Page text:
Wednesday, February 11, 2015

Review: Coraline – Neil Gaiman

Coraline – Neil Gaiman


Coraline's often wondered what's behind the locked door in the drawing room. It reveals only a brick wall when she finally opens it, but when she tries again later, a passageway mysteriously appears. Coraline is surprised to find a flat decorated exactly like her own, but strangely different. And when she finds her "other" parents in this alternate world, they are much more interesting despite their creepy black button eyes. When they make it clear, however, that they want to make her theirs forever, Coraline begins a nightmarish game to rescue her real parents and three children imprisoned in a mirror. With only a bored-through stone and an aloof cat to help, Coraline confronts this harrowing task of escaping these monstrous creatures. 
Gaiman has delivered a wonderfully chilling novel, subtle yet intense on many levels. The line between pleasant and horrible is often blurred until what's what becomes suddenly clear, and like Coraline, we resist leaving this strange world until we're hooked. Unnerving drawings also cast a dark shadow over the book's eerie atmosphere, which is only heightened by simple, hair-raising text. Coraline is otherworldly storytelling at its best.

Review: One rainy day, a girl named Coraline gets so bored that she decides to find out what's behind the locked door in the drawing room. She discovers an apartment that looks exactly like the one where she lives, but the similarities are only surface deep. Coraline ends up on a fast-paced adventure with a bunch of creepy creatures.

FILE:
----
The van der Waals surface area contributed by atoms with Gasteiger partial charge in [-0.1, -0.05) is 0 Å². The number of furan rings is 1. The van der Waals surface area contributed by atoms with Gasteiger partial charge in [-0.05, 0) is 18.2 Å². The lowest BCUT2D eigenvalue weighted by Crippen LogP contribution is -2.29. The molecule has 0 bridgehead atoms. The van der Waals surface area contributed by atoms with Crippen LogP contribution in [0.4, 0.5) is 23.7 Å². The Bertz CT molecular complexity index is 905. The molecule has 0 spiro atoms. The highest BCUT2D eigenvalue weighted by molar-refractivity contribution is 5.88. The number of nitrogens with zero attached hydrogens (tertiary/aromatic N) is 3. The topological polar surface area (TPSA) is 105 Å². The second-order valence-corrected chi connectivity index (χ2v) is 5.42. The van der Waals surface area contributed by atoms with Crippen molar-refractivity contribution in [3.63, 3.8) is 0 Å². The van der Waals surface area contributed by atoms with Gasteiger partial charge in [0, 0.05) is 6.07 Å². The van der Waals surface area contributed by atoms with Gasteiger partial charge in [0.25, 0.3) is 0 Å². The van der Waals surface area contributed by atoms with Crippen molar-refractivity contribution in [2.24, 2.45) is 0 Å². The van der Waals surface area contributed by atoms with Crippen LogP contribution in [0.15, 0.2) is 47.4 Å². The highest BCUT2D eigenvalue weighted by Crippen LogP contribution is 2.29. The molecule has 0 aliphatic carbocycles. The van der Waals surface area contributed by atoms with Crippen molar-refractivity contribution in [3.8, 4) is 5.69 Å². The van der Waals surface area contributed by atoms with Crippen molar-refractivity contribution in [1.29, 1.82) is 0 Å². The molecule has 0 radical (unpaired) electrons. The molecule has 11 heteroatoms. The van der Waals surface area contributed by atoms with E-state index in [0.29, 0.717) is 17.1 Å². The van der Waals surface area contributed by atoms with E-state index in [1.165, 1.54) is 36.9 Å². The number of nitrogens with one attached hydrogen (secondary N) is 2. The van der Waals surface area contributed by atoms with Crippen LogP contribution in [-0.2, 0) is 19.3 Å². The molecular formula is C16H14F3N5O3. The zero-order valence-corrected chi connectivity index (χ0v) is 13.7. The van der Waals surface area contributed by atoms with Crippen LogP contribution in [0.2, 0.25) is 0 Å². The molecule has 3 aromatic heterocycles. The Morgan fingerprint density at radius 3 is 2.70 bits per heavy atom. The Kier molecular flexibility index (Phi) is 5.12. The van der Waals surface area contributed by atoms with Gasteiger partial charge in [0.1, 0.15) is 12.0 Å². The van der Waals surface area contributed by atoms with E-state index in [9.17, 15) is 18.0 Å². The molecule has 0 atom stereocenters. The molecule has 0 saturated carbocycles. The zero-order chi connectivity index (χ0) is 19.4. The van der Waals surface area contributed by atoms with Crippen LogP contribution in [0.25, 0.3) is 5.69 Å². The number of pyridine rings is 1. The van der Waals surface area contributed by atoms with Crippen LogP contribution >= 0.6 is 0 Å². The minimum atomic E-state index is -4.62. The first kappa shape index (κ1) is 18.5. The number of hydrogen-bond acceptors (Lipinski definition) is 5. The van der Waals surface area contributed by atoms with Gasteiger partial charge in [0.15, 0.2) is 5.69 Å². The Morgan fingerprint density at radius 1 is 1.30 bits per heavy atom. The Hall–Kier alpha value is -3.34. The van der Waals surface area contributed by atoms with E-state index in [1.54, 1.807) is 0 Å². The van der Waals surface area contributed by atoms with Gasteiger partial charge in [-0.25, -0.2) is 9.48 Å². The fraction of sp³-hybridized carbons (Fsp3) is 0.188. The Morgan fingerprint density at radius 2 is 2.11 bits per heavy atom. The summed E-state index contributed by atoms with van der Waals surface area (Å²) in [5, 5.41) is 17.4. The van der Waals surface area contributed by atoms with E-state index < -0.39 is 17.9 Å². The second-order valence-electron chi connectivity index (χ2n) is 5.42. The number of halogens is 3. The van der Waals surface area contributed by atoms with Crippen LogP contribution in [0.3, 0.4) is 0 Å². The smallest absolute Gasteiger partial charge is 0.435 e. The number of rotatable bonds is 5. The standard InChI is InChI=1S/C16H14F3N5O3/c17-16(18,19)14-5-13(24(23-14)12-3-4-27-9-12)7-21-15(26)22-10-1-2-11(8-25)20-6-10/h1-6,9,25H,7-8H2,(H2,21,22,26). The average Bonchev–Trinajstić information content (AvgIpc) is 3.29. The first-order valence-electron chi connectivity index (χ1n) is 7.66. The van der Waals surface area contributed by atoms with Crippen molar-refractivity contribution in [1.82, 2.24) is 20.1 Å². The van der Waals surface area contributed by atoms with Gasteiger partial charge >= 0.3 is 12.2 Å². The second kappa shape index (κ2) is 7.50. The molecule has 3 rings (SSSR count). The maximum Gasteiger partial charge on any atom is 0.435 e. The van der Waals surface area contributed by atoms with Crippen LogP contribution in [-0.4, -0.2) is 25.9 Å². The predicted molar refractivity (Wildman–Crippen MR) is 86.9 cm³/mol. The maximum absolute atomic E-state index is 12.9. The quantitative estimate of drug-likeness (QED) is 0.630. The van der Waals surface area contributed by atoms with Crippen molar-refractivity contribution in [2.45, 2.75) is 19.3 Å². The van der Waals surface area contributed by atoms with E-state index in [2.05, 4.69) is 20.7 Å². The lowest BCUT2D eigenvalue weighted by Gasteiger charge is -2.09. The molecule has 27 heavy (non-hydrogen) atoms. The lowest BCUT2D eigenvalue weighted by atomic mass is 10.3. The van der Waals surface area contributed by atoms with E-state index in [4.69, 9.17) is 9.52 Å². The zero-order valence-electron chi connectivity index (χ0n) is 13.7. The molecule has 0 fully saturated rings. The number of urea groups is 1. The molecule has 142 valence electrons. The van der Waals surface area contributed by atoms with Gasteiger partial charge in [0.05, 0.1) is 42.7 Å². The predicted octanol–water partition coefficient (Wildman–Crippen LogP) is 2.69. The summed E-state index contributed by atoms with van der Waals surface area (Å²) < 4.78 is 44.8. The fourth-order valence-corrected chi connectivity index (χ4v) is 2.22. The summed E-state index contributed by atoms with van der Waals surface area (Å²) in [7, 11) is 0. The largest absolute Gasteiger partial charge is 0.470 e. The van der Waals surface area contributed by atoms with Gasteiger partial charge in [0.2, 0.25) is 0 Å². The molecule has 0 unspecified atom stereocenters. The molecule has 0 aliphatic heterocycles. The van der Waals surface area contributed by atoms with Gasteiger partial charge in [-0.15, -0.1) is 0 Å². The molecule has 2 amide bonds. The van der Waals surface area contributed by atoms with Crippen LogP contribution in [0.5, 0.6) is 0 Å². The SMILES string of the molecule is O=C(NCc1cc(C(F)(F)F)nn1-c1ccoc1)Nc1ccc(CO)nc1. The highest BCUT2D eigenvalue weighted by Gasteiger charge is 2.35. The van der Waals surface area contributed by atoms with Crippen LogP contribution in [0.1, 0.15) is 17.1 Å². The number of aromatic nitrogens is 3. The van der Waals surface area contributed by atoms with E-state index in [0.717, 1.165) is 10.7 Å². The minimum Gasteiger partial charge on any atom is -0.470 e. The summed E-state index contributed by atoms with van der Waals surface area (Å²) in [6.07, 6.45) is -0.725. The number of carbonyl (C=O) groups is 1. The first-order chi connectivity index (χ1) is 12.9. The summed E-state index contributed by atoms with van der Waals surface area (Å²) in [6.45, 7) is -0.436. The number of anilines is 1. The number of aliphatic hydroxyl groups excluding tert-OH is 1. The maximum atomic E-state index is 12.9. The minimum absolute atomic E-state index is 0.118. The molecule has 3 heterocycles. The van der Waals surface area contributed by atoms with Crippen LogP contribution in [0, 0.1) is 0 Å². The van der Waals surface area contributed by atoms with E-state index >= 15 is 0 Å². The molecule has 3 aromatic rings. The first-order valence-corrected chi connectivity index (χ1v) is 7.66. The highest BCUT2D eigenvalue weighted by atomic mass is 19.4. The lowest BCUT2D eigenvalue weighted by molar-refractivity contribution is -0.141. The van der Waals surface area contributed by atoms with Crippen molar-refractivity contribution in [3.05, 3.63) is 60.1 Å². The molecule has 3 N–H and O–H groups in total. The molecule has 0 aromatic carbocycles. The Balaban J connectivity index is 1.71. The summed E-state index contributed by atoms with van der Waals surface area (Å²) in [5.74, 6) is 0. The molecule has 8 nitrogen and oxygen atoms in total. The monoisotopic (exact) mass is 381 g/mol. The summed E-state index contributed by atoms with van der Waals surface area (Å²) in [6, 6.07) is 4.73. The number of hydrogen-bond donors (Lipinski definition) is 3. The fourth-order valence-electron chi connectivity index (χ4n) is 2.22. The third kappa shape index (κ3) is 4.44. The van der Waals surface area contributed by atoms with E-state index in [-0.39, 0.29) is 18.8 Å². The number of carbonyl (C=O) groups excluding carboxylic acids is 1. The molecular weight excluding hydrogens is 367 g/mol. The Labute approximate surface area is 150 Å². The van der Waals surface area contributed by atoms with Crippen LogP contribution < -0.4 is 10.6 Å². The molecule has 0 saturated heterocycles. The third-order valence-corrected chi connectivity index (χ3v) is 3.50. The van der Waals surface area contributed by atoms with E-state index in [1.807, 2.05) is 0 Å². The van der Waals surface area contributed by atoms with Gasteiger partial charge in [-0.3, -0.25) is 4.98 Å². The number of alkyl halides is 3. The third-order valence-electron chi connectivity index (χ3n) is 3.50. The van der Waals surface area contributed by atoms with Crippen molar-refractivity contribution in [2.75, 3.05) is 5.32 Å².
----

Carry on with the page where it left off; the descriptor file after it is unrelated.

If I had read this book as a kid, it might have been one of my favorite books ever. I loved Alice in Wonderland, and this reminded me of a modernized, urbanized version of Alice. I can see why so many kids are crazy about Coraline.

This is a short book, only about 160 pages, so it's a quick read for adults. The story is a little scary, but I think most kids could handle it.

If I had to find something to criticize, it would be the writing. It's very simplistic, and there is a lot of repetition of names, actions, and feelings. Repetition is fine if it's purposeful, but this didn't seem purposeful to me. There are two paragraphs in a row where every sentence starts with "She." I know that this is a kids' book, and the writing should be clear and simple, but I also know that this author is capable of better writing than what's in this book.

The plot and characters are amazing. Coraline is brave, quirky, and very likable. The world is unique and imaginative. I really appreciate that the author doesn't talk down to his readers. The plot is complex, but he trusts that kids are smart enough to "get it." This is a very fun book. I loved it.

6 comments:

  1. Hi Ashley! I've nominated you for the Versatile Blogger Award! Check my post here. :)

    Danna @ A Reading Habit

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  2. Coraline was a fun book :) I also wish I had read it when I was a kid, so that I could have loved it to its full extent. My favorite part of the book was definitely the cat, haha. I like to believe that if cats could talk, that is exactly what they would sound like.

    Cucie @ Cucie reads

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    1. The cat was definitely my favorite character, too.

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  3. I watched the movie but haven't read the book yet. I wish I had encountered this book when I was a kid. I'm sure it will be a personal favorite of mine. Even as an adult, I still find the story spine chilling. :)

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    1. You should totally read the book. :)

      Aj @ Read All The Things!

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